A surprising report by IPSOS Mori also shows that a ‘startlingly high proportion [of 16-22 year olds] are using Twitter’ with just under 45% of the age group active on the channel. Is Twitter quietly welcoming younger users whilst Snapchat, Instagram and Facebook battle it out in public?
The platform has been working hard over the past year to combat trolls and abuse, as well as removing hundreds of thousands of bots and fake accounts. They have introduced new safety reporting features, and are cracking down on spam-like behaviour such as repeating the same tweet a number of times.
It’s been a troublesome couple of years for Snapchat. The channel’s core features have been copied mercilessly by Facebook and Instagram, its IPO was a flop and in early 2018 over 1.2million users signed a petition calling for its redesign to be reversed. However, things may be looking up, with eMarketer forecasting that Snapchat’s advertising revenue is set to soar to £310m by 2020 – not only overtaking Twitter, but also consumer magazine digital and print spend, and cinema advertising.
Currently, 30% of UK online* adults are using Snapchat, with 16% using it at least once a day. The platform is slightly more popular with females (34% of total online population vs 25% for males), and is far more popular in urban areas than rural (32% vs 22%). The youngest age group (18-24) dominates with 77% of people in the age bracket using the platform. This drops sharply to 38% of 35-44 year olds and just 2% for over 75s.
Back in 2016, LinkedIn claimed to have over 20 million users in the UK – around 33% of the online* population. And while they haven’t released any UK stats since, the platform hit half a billion global users in April 2017, with the UK ranked as the fourth most connected country in the world. London also tops the list of the most connected places, with users based in the city averaging 307 connections.
The channel is more popular with online males than females (37% vs 29%) and used by more 25-44 year olds than other age groups. The more a person earns the more likely they are to have an account: over 50% of people earning £45k+ are on the site compared to just 22% earning up to £14k. However, Flint found that only 21% of users were active on the platform once a day, with 63% using it just once a week or less.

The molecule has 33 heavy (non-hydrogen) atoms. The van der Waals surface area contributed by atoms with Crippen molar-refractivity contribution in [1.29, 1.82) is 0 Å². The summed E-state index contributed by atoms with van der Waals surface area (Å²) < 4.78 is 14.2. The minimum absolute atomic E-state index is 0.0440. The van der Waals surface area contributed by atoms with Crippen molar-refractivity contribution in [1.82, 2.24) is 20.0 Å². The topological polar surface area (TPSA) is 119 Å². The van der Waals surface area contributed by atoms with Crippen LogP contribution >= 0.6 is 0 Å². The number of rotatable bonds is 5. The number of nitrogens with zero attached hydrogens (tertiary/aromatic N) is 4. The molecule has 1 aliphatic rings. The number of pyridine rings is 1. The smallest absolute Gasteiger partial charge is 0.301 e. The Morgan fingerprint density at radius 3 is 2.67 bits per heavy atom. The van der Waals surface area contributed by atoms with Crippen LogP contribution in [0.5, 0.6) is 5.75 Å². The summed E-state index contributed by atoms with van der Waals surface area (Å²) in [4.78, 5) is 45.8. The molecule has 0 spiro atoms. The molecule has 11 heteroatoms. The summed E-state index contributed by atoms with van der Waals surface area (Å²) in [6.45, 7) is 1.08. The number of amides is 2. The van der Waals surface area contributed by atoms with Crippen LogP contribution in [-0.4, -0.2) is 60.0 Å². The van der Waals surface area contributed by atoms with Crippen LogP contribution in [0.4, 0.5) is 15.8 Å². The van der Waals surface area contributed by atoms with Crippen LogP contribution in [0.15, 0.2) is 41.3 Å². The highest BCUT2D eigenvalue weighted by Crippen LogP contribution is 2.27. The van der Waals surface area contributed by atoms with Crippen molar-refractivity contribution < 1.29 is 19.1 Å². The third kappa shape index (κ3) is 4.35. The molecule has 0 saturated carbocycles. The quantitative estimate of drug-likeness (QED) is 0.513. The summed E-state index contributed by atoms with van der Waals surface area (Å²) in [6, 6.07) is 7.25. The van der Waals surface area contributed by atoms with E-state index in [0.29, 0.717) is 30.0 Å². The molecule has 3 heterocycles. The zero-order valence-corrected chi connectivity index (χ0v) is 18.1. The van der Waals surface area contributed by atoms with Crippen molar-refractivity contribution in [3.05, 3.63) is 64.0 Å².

Pinterest is still showing strong global growth with 200 million people now using the platform every month – an increase of almost 40% year on year. And while specific UK usage stats are unavailable, the platform confirmed that more than 75% of new sign signs are from outside the US.
The channel is used by far more females than males (45% vs 27% of online UK adults, according to Flint) with is most popular with 25-34 year olds. 22% of users are active on the site at least once a day, while 55% use it once a week or less.
Alongside their growth announcement, Pinterest released some impressive usage and purchase stats – revealing that 90% of weekly Pinners use the platform to make purchase decisions, with 72% saying the channel inspires them to shop when they actually aren’t looking for anything.
YouTube ranked as the UK’s second most popular social media channel in Flint’s report, with a reported 37.1 million adults using the platform. A comScore report released in October 2017 revealed that people aged between 18-24 watched ‘a massive 486.6 videos each on average’ during July 2017, compared to just 96 views among those aged 55+. 79% of all content during the month was consumed via mobile and the average video viewing time was 3.7 minutes.
Both comScore and Flint four that gender usage is fairly even (49% female and 51% male), but usage decreased as the audience aged: 97% of all 18-24 year-olds are active on the site down to just 40% of those 70+.
Article sources: Flint , Rose McGrory, The Guardian, Napoleancat, UKOM, Campaign Live, BGR, Pinterest, LinkedIn, Digital TV Europe